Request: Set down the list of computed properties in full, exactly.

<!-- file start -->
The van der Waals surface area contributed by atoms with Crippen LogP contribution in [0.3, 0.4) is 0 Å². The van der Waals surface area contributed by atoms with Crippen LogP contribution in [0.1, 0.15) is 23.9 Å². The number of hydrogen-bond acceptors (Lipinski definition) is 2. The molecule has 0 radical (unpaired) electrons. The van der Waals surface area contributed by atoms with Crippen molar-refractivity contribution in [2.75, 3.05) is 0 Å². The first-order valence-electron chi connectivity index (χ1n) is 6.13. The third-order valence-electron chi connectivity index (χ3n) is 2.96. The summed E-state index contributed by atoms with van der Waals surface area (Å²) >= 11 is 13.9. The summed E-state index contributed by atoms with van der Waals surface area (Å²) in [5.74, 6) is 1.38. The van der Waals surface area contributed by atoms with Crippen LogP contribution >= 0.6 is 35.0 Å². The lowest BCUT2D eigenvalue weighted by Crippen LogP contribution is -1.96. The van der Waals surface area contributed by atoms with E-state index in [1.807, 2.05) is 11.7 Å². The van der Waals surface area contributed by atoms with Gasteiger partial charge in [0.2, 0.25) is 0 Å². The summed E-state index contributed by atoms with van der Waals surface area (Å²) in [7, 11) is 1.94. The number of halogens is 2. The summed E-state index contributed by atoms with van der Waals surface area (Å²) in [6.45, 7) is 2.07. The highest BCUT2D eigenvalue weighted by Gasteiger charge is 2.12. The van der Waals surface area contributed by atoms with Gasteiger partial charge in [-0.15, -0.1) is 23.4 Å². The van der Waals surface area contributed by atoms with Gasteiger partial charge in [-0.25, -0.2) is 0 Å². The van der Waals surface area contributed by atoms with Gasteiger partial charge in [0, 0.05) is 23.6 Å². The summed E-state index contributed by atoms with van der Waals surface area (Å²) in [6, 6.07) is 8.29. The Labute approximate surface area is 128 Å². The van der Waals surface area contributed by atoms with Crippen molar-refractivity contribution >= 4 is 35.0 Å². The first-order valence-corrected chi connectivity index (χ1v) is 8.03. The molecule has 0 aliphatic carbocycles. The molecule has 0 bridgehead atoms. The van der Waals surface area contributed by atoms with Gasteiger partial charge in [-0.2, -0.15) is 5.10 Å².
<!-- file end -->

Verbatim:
The van der Waals surface area contributed by atoms with Crippen LogP contribution in [0.3, 0.4) is 0 Å². The van der Waals surface area contributed by atoms with Crippen LogP contribution in [0.1, 0.15) is 23.9 Å². The number of hydrogen-bond acceptors (Lipinski definition) is 2. The molecule has 0 radical (unpaired) electrons. The van der Waals surface area contributed by atoms with Crippen molar-refractivity contribution in [2.75, 3.05) is 0 Å². The first-order valence-electron chi connectivity index (χ1n) is 6.13. The third-order valence-electron chi connectivity index (χ3n) is 2.96. The summed E-state index contributed by atoms with van der Waals surface area (Å²) >= 11 is 13.9. The summed E-state index contributed by atoms with van der Waals surface area (Å²) in [5.74, 6) is 1.38. The van der Waals surface area contributed by atoms with Crippen LogP contribution >= 0.6 is 35.0 Å². The lowest BCUT2D eigenvalue weighted by Crippen LogP contribution is -1.96. The van der Waals surface area contributed by atoms with E-state index in [1.807, 2.05) is 11.7 Å². The van der Waals surface area contributed by atoms with Gasteiger partial charge in [0.2, 0.25) is 0 Å². The summed E-state index contributed by atoms with van der Waals surface area (Å²) in [7, 11) is 1.94. The number of halogens is 2. The summed E-state index contributed by atoms with van der Waals surface area (Å²) in [6.45, 7) is 2.07. The highest BCUT2D eigenvalue weighted by Gasteiger charge is 2.12. The van der Waals surface area contributed by atoms with Gasteiger partial charge in [-0.15, -0.1) is 23.4 Å². The van der Waals surface area contributed by atoms with Gasteiger partial charge in [-0.25, -0.2) is 0 Å². The van der Waals surface area contributed by atoms with Gasteiger partial charge in [0, 0.05) is 23.6 Å². The summed E-state index contributed by atoms with van der Waals surface area (Å²) in [6, 6.07) is 8.29. The Labute approximate surface area is 128 Å². The van der Waals surface area contributed by atoms with Crippen molar-refractivity contribution >= 4 is 35.0 Å². The first-order valence-corrected chi connectivity index (χ1v) is 8.03. The molecule has 0 aliphatic carbocycles. The molecule has 0 bridgehead atoms. The van der Waals surface area contributed by atoms with Gasteiger partial charge in [-0.2, -0.15) is 5.10 Å².